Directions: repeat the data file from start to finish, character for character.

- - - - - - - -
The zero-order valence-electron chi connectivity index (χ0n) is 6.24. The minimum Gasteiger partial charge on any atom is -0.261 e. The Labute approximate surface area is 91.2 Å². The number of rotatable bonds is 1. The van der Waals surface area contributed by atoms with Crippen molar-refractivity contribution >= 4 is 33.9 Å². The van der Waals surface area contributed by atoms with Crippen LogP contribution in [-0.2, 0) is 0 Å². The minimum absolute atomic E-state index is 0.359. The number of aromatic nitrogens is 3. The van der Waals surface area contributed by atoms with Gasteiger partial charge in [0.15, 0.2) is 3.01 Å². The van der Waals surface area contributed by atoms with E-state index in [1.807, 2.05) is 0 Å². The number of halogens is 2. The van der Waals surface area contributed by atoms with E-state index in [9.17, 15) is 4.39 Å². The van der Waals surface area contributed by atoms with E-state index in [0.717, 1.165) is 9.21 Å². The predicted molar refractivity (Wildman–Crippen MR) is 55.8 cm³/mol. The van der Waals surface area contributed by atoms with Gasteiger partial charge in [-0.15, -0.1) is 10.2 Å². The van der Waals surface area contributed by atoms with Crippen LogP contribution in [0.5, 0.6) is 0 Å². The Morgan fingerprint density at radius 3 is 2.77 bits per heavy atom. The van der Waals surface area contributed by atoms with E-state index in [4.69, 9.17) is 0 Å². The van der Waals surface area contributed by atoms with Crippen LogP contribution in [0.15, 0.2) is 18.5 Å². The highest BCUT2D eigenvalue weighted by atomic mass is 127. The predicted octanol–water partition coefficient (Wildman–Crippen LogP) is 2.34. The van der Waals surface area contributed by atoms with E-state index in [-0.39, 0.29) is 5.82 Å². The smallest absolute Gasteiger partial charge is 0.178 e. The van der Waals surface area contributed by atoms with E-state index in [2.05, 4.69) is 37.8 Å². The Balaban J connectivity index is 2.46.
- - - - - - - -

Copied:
The zero-order valence-electron chi connectivity index (χ0n) is 6.24. The minimum Gasteiger partial charge on any atom is -0.261 e. The Labute approximate surface area is 91.2 Å². The number of rotatable bonds is 1. The van der Waals surface area contributed by atoms with Crippen molar-refractivity contribution >= 4 is 33.9 Å². The van der Waals surface area contributed by atoms with Crippen LogP contribution in [-0.2, 0) is 0 Å². The minimum absolute atomic E-state index is 0.359. The number of aromatic nitrogens is 3. The van der Waals surface area contributed by atoms with Gasteiger partial charge in [0.15, 0.2) is 3.01 Å². The van der Waals surface area contributed by atoms with E-state index in [1.807, 2.05) is 0 Å². The number of halogens is 2. The van der Waals surface area contributed by atoms with E-state index in [9.17, 15) is 4.39 Å². The van der Waals surface area contributed by atoms with E-state index in [0.717, 1.165) is 9.21 Å². The predicted molar refractivity (Wildman–Crippen MR) is 55.8 cm³/mol. The van der Waals surface area contributed by atoms with Gasteiger partial charge in [-0.15, -0.1) is 10.2 Å². The van der Waals surface area contributed by atoms with Crippen LogP contribution in [0.5, 0.6) is 0 Å². The Morgan fingerprint density at radius 3 is 2.77 bits per heavy atom. The van der Waals surface area contributed by atoms with E-state index in [4.69, 9.17) is 0 Å². The van der Waals surface area contributed by atoms with Crippen LogP contribution in [0.15, 0.2) is 18.5 Å². The highest BCUT2D eigenvalue weighted by atomic mass is 127. The predicted octanol–water partition coefficient (Wildman–Crippen LogP) is 2.34. The van der Waals surface area contributed by atoms with E-state index in [-0.39, 0.29) is 5.82 Å². The smallest absolute Gasteiger partial charge is 0.178 e. The van der Waals surface area contributed by atoms with E-state index in [2.05, 4.69) is 37.8 Å². The Balaban J connectivity index is 2.46.